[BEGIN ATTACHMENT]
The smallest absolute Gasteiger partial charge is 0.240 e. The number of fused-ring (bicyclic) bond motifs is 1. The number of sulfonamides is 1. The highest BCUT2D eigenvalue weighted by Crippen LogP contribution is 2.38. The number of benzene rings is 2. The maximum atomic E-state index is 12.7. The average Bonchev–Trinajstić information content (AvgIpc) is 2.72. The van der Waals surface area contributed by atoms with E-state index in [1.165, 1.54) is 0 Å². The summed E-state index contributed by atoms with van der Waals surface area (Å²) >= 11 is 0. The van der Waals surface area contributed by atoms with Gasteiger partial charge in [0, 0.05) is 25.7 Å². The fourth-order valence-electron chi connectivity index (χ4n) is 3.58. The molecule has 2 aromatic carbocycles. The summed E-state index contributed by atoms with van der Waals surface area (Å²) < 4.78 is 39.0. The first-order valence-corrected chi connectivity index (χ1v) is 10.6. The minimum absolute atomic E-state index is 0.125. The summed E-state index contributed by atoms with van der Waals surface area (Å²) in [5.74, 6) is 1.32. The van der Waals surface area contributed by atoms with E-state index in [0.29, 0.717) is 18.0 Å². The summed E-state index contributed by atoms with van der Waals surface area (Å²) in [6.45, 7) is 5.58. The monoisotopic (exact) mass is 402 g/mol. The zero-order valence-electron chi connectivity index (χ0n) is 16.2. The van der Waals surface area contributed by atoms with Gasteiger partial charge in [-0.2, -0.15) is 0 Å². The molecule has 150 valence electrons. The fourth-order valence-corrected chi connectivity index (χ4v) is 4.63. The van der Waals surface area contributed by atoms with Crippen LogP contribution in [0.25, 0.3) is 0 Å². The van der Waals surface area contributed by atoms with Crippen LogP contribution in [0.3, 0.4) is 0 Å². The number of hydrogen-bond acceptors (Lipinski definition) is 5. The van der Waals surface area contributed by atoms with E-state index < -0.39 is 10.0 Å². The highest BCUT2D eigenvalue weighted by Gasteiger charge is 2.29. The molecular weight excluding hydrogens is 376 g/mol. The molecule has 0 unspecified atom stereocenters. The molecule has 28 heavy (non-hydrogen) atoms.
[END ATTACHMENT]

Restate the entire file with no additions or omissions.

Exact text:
The smallest absolute Gasteiger partial charge is 0.240 e. The number of fused-ring (bicyclic) bond motifs is 1. The number of sulfonamides is 1. The highest BCUT2D eigenvalue weighted by Crippen LogP contribution is 2.38. The number of benzene rings is 2. The maximum atomic E-state index is 12.7. The average Bonchev–Trinajstić information content (AvgIpc) is 2.72. The van der Waals surface area contributed by atoms with E-state index in [1.165, 1.54) is 0 Å². The summed E-state index contributed by atoms with van der Waals surface area (Å²) >= 11 is 0. The van der Waals surface area contributed by atoms with Gasteiger partial charge in [0, 0.05) is 25.7 Å². The fourth-order valence-electron chi connectivity index (χ4n) is 3.58. The molecule has 2 aromatic carbocycles. The summed E-state index contributed by atoms with van der Waals surface area (Å²) < 4.78 is 39.0. The first-order valence-corrected chi connectivity index (χ1v) is 10.6. The minimum absolute atomic E-state index is 0.125. The summed E-state index contributed by atoms with van der Waals surface area (Å²) in [5.74, 6) is 1.32. The van der Waals surface area contributed by atoms with E-state index in [0.29, 0.717) is 18.0 Å². The summed E-state index contributed by atoms with van der Waals surface area (Å²) in [6.45, 7) is 5.58. The monoisotopic (exact) mass is 402 g/mol. The zero-order valence-electron chi connectivity index (χ0n) is 16.2. The van der Waals surface area contributed by atoms with Gasteiger partial charge in [-0.2, -0.15) is 0 Å². The molecule has 150 valence electrons. The fourth-order valence-corrected chi connectivity index (χ4v) is 4.63. The van der Waals surface area contributed by atoms with Crippen LogP contribution in [0.25, 0.3) is 0 Å². The van der Waals surface area contributed by atoms with Crippen LogP contribution in [0.3, 0.4) is 0 Å². The number of hydrogen-bond acceptors (Lipinski definition) is 5. The van der Waals surface area contributed by atoms with E-state index < -0.39 is 10.0 Å². The highest BCUT2D eigenvalue weighted by Gasteiger charge is 2.29. The molecular weight excluding hydrogens is 376 g/mol. The molecule has 0 unspecified atom stereocenters. The molecule has 28 heavy (non-hydrogen) atoms.